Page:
WASHINGTON – A
federal commission has agreed to look into a complaint by
Broadcom alleging that Qualcomm violated a ban on
importing wireless chips that infringe on a Broadcom
The U.S. International Trade Commission is opening an
investigation into the allegations, the latest development
in an ongoing legal battle between the two companies, the
agency said yesterday.
Broadcom claims that Qualcomm, a San Diego chip-making
giant, is continuing to market the chips on its Web site
even though the ITC ordered the company to stop importing
or selling the chips.
Qualcomm has challenged the ban in the U.S. Court of
Appeals for the Federal Circuit in Washington, D.C.
The chips have been widely used in wireless handsets to
conserve power when the phones are out of range of a
Broadcom, based in Irvine, also accuses Qualcomm of
testing the infringing chips in violation of the order.
Qualcomm denied the allegations in papers filed with
the ITC, an independent federal trade agency.
“Qualcomm has conducted its business in such a way as
to ensure that it has carefully complied with the terms”
of the order, the company said in a letter sent to the
commission Dec. 5.
In papers filed with the commission, Qualcomm faulted
Broadcom for failing to present any evidence that it has
violated the ban.
Qualcomm said the chips it markets on its Web site have
been modified, removing the technology that the commission
determined infringe on a Broadcom design.
Qualcomm also said it has developed a “work-around” for
its chips, enabling it to manufacture chips that no longer
contain the Broadcom features.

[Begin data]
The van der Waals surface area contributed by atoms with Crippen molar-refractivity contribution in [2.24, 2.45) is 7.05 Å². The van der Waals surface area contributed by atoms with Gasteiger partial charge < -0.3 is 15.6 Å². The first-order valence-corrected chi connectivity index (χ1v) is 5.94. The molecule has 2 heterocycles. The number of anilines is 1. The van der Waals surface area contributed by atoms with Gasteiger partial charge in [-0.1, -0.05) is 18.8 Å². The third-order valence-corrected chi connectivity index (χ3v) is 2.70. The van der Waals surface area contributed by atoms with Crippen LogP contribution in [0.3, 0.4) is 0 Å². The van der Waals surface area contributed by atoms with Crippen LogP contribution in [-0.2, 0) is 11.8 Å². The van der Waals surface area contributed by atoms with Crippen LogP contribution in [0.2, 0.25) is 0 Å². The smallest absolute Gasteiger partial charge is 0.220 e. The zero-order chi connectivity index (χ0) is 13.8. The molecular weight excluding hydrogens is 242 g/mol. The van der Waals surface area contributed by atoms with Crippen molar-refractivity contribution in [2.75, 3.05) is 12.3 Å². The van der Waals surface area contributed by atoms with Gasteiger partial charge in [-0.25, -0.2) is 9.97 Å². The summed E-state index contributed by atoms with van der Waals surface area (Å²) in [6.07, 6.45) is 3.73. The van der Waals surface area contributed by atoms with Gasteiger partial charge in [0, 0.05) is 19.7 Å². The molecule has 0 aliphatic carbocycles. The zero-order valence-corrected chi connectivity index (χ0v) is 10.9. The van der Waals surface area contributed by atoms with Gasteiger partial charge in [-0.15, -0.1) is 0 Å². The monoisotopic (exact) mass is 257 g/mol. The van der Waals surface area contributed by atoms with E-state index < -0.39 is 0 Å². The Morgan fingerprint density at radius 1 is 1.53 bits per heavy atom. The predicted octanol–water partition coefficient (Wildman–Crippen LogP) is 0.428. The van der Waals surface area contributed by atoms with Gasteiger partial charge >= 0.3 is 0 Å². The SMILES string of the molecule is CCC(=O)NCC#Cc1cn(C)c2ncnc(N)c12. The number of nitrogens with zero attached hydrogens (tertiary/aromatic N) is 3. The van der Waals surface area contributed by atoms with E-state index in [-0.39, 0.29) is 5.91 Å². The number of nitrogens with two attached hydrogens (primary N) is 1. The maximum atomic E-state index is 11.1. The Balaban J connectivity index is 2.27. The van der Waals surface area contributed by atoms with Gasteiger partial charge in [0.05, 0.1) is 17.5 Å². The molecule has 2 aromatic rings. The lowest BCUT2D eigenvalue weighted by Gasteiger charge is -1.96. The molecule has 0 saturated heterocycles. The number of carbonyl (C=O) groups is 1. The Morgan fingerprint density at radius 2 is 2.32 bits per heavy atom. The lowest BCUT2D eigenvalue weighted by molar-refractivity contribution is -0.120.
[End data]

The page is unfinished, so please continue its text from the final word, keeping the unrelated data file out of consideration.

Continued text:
The commission barred Qualcomm from importing
infringing chips in June, after determining that it had
copied the Broadcom design.
The commission also prohibited the import of new
handsets containing the chips – a blow to cell phone
manufacturers – but a federal appeals court judge
temporarily suspended that order in September.
In its filing before the commission, Broadcom taunted
Qualcomm, saying the company's refusal to “prove” that its
redesigned chip does not infringe on Broadcom's patent
indicates “the redesigned chip still infringes.”
Qualcomm responded that it has no obligation “to report
to Broadcom about new designs it has implemented.”
Mark McKechnie, an analyst with American Technology
Research in San Francisco, said the dispute appears to be
of minor significance since Qualcomm imports few chips.
But for Broadcom, he said, “at least 'getting them' on
the chip side would cause Qualcomm an inconvenience.”
Broadcom has asked the commission to fine Qualcomm
$100,000 for each day it has imported infringing chips.
The two companies have been increasingly at odds since
Broadcom expanded into chip making and technology for
Qualcomm shares rose 84 cents, or 2.19 percent, to
close at $39.12 on the Nasdaq. They rose 3 cents after
Broadcom shares rose 48 cents, or 1.82 percent, to
$26.84 on the Nasdaq. They rose 14 cents after hours.